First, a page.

Young adults and the unemployed have been disproportionately affected by feelings of hopelessness during the Covid-19 pandemic, according to new research.
A survey of 2004 adults by the Mental Health Foundation Scotland found that as the pandemic has progressed, certain vulnerable groups are being more severely affected than others.
The research, carried out between June 18 to 26, found one quarter of 18 to 24-year-olds said they felt hopeless as a result of the pandemic in the two weeks prior to the survey.
Those who are unemployed are also being seriously affected by feelings of hopelessness, with 25% of that group also saying they have struggled.
A total of 26% of those with pre-existing mental health issues said they felt hopeless in the two weeks prior to the survey.
In comparison, one in seven (16%) adults over the age of 24 have experienced feelings of hopelessness.
Lee Knifton, director of Mental Health Foundation Scotland and Northern Ireland, said: “What the research shows is that even as lockdown is easing, millions are still struggling. Overall, about one in seven people in Scotland are experiencing of hopelessness.
“But dig down a bit deeper into the research and you find that we’re not all in this together. Some are particularly vulnerable.
“In particular, our research showed that young adults, people with existing mental health problems and unemployed people are struggling more than the rest of the population as a whole.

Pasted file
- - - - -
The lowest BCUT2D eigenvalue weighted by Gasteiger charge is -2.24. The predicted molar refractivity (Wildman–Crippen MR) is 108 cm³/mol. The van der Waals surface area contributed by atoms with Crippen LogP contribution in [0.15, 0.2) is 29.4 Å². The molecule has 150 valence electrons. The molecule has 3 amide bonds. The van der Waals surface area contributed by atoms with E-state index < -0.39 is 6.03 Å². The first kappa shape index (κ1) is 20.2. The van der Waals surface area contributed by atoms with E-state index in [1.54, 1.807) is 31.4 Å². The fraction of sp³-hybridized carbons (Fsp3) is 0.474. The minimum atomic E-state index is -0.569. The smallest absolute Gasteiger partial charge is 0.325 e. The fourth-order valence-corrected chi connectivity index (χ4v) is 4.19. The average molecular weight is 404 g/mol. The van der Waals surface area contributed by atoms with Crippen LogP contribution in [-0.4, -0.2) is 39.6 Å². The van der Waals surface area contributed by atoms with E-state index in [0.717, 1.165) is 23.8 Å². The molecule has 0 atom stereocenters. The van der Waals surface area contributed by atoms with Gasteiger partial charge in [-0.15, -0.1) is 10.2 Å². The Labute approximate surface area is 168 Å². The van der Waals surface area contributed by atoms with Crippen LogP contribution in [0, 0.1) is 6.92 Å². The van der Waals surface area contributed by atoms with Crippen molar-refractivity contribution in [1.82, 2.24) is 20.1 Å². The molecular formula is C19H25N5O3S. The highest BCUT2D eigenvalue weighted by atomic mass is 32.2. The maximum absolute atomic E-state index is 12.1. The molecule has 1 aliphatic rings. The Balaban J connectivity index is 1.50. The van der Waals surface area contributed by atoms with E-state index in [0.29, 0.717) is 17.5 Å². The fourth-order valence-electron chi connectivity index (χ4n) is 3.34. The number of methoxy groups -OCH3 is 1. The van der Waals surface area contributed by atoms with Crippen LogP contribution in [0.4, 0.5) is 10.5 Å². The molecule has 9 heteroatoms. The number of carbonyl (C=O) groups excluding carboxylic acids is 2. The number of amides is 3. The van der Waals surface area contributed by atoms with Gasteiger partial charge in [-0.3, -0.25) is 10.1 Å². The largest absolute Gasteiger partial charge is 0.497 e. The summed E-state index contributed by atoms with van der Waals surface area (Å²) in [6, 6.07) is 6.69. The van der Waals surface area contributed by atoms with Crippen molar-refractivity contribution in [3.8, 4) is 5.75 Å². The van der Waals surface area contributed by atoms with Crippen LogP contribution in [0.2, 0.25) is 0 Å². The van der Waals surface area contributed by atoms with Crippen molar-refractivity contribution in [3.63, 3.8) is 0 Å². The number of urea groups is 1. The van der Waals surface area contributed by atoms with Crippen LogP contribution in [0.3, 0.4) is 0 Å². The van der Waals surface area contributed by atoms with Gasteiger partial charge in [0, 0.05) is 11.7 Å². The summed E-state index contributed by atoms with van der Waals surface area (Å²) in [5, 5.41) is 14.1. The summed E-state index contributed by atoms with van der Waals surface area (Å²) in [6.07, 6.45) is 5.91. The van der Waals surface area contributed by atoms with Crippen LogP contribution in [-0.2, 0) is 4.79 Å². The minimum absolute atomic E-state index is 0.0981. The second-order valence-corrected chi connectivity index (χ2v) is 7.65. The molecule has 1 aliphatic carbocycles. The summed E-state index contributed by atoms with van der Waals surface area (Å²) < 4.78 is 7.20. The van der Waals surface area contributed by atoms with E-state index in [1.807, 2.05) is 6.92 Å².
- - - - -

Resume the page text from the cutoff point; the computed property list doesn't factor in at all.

“It’s clear the pandemic remains a much more devastating experience for certain groups That is why we need to urgently see a whole-government mental health response and recovery plan.”
However, the research found levels of anxiety and worry have fallen, down from 64% at the beginning of lockdown in March to 49% in the last survey at the end of June.
Mr Knifton said that is good news, but it must not obscure the fact vulnerable groups are still struggling.
He added: “The Scottish and UK governments must respond to their needs, and take an all-government approach.
“Intervention is needed urgently to prevent many people’s current mental distress from escalating into tragic consequences.
“This research clearly identifies where some of those areas of most need are – including young adults and people with existing mental health problems.”